GraemeDavis
Vikings in America
April 19, 2019 Comments.. 785
Vikings in America GraemeDavis When Columbus claimed to have discovered America in 1492, and the Borgia Pope claimed it as a New World for Catholic Spain, the Vatican started a 500 hundred year conspiracy to conceal the true story of Viking America In this groundbreaking new work by the author of The Early English Settlement of Orkney and Shetland, the true extent of the Viking discovery and colonisatiWhen Columbus claimed to have discovered America in 1492, and the Borgia Pope claimed it as a New World for Catholic Spain, the Vatican started a 500 hundred year conspiracy to conceal the true story of Viking America In this groundbreaking new work by the author of The Early English Settlement of Orkney and Shetland, the true extent of the Viking discovery and colonisation of the eastern seaboard of America is fully examined, taking into account the new archaeological, linguistic and DNA evidence which supplements the historic account For four centuries or , from their first visits around AD 1000 to the eve of the Columbus voyages, the Vikings explored and settled thousands of miles of the coasts and rivers of North America From New York s Long Island to the Canadian High Arctic the New World was a playground for Viking adventurers And the name the Vikings gave to this New World America.. Vikings in America When Columbus claimed to have discovered America in and the Borgia Pope claimed it as a New World for Catholic Spain the Vatican started a hundred year conspiracy to conceal the true story
  • Title: Vikings in America
  • Author: GraemeDavis
  • ISBN: 9781841589596
  • Page: 252
  • Format: Paperback
  • Vikings in America GraemeDavis

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      252 GraemeDavis
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      Posted by:GraemeDavis
      Published :2019-04-19T01:08:53+00:00

    1 Blog on “Vikings in America

    1. Michael Smith says:

      Half a century ago, in They All Discovered America, Michael Boland identified what he called the NEBC Principle No Europeans Before Columbus This is the general attitude of most professional academic historians and they tend to condemn any contrary discussion without even considering the alternatives Boland went somewhat overboard, but since the discovery and excavation of L Anse aux Meadows in Newfoundland by Helge Ingstad in the early 1960s, there has been no question that the Norse were prese [...]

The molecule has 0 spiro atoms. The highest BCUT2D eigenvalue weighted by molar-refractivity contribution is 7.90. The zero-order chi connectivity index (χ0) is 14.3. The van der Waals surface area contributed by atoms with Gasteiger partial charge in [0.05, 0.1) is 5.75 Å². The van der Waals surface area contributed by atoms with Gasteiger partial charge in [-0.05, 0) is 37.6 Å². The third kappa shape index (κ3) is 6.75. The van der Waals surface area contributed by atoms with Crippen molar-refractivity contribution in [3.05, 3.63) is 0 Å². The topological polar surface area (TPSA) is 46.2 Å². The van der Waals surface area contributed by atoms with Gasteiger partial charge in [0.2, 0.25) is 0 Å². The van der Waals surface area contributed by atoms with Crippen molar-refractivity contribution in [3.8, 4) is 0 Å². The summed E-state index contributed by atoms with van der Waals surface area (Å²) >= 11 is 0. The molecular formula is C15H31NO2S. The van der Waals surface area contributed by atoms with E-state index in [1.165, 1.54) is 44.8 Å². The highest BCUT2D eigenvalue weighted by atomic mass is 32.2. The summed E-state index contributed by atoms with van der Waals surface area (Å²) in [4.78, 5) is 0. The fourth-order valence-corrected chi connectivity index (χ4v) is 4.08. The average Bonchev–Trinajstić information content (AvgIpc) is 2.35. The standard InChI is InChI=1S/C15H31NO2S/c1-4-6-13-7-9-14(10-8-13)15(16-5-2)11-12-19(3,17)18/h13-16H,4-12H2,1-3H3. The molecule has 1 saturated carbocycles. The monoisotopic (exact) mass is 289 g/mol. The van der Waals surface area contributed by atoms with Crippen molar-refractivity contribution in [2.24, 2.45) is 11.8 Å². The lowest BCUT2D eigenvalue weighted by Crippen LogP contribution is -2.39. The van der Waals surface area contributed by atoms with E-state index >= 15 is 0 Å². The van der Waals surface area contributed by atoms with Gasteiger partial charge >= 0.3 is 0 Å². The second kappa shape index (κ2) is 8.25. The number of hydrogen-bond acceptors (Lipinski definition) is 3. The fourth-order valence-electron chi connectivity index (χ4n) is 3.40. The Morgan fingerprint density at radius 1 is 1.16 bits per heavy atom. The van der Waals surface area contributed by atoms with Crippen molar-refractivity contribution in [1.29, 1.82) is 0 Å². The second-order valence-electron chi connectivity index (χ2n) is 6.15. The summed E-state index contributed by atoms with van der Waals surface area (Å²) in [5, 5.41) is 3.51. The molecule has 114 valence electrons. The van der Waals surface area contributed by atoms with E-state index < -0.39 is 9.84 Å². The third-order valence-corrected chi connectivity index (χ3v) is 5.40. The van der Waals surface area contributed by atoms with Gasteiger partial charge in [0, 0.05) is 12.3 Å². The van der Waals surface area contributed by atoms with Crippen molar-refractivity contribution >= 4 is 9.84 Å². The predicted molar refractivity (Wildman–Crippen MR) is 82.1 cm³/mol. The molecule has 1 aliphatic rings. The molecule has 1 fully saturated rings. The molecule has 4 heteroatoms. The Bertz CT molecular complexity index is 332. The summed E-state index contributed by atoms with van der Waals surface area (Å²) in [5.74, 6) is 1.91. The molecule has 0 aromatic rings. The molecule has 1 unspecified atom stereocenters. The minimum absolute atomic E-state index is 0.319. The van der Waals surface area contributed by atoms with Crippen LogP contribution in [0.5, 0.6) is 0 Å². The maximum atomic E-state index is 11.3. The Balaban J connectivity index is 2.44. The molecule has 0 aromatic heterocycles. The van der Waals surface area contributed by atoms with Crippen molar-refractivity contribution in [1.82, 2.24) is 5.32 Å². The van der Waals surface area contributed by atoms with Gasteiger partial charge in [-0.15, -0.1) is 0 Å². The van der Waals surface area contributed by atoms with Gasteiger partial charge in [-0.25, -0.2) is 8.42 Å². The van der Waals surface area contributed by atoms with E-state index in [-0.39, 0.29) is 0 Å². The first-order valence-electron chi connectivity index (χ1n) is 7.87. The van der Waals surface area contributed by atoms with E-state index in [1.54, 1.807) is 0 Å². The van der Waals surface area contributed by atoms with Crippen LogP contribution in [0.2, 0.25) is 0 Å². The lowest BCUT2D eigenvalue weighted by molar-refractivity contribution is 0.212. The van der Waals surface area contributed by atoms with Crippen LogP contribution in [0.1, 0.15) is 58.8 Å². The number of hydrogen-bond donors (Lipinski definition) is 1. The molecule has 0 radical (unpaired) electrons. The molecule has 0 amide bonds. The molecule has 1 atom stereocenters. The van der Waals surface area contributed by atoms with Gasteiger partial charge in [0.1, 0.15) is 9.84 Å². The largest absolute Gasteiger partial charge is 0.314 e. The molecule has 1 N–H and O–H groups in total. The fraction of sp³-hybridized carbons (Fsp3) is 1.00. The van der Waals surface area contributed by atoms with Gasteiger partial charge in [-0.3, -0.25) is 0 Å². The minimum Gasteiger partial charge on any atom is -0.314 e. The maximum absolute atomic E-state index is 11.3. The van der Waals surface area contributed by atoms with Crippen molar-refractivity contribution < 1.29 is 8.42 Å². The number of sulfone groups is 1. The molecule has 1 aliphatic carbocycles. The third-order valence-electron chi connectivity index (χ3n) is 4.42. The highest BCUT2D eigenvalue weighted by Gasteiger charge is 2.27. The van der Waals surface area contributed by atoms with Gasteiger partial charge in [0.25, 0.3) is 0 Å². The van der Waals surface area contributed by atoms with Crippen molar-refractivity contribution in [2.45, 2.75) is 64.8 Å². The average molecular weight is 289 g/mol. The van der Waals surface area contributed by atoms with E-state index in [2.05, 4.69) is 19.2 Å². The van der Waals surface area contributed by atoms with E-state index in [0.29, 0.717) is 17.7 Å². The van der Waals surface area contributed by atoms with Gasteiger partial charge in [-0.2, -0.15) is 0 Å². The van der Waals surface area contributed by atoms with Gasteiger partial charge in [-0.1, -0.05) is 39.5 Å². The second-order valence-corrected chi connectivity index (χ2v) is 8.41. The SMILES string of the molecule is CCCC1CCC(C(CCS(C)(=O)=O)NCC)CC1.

2. Aaron Meyer says:

      An excellent look at the history of the Greenland Vikings and the possible evidence of their presence in America There is alot of newer finds that I was not aware of in the High Arctic which he talks about, which is exciting because if we are able someday to get archaeological digs up there we may find alot evidence of their being there His explanation of the Kensington Runestone is interesting and linking it to an expedition that was sent out at the same time from Europe I think gives an aura [...]

    3. Carter says:

      If you think Columbus was first you re absolutely wrong If you though that one little trip to Newfoundland was the extent of the Viking visitations to North America you re going to be quite surprised as this book outlines the true scope of Viking exploration in the new world.

    4. Speesh says:

      I ve cobbled together a review of sorts here speesh.wordpress 2010 07 3In short excellent book, really readable and thought provoking.

    5. Carell says:

      I had thought I was Irish growing up and was surprised to find out I was Norse last name Rhyason is typical of this culture According to this book, Dublin was controlled by the Norse Although this was a research book, I found it a fascinating wealth of information My ancestors were called Norsemen because they were from the north, but they were also called Vikings, since their farm homes for about 30 extended family was called a Vik and those that traveled from it were called Vikings.The creatio [...]

    6. John-Alan says:

      An interesting book shedding new light on the Viking presence in Greenland and North America Unfortunately it is marred by Davis refusal to provide than the barest minimum of sources for many of his claims Davis provides the weak excuse that this book meant for a general audience, but even so he asks us to take his word for far too much This becomes especially problematic when the first sources that can independently be found for some of Davis claims flat out contradict what he says For example [...]

    7. Birgitta Hoffmann says:

      interesting and thought provoking read on the possibilities of finding Viking evidence in Scotland First published in 2009, it does not mention the new possible possible contact site on Baffin Island, as excavated by Patricia Sutherland and the occasionally sensationalist style can be distracting Still, an interesting book on the state of the research.

    8. Nadia Land-Greene says:

      Read over several months between other books Well researched look at a part of history often neglected Interesting part about how the Vatican helped spread and support the myth that Columbus discovered America

    9. Foggygirl says:

      A very interesting read A good edition to any history buff s library.

    10. Tree says:

      Scholarly but not uniformly dessicated, this volume provides a welcome batch of information.

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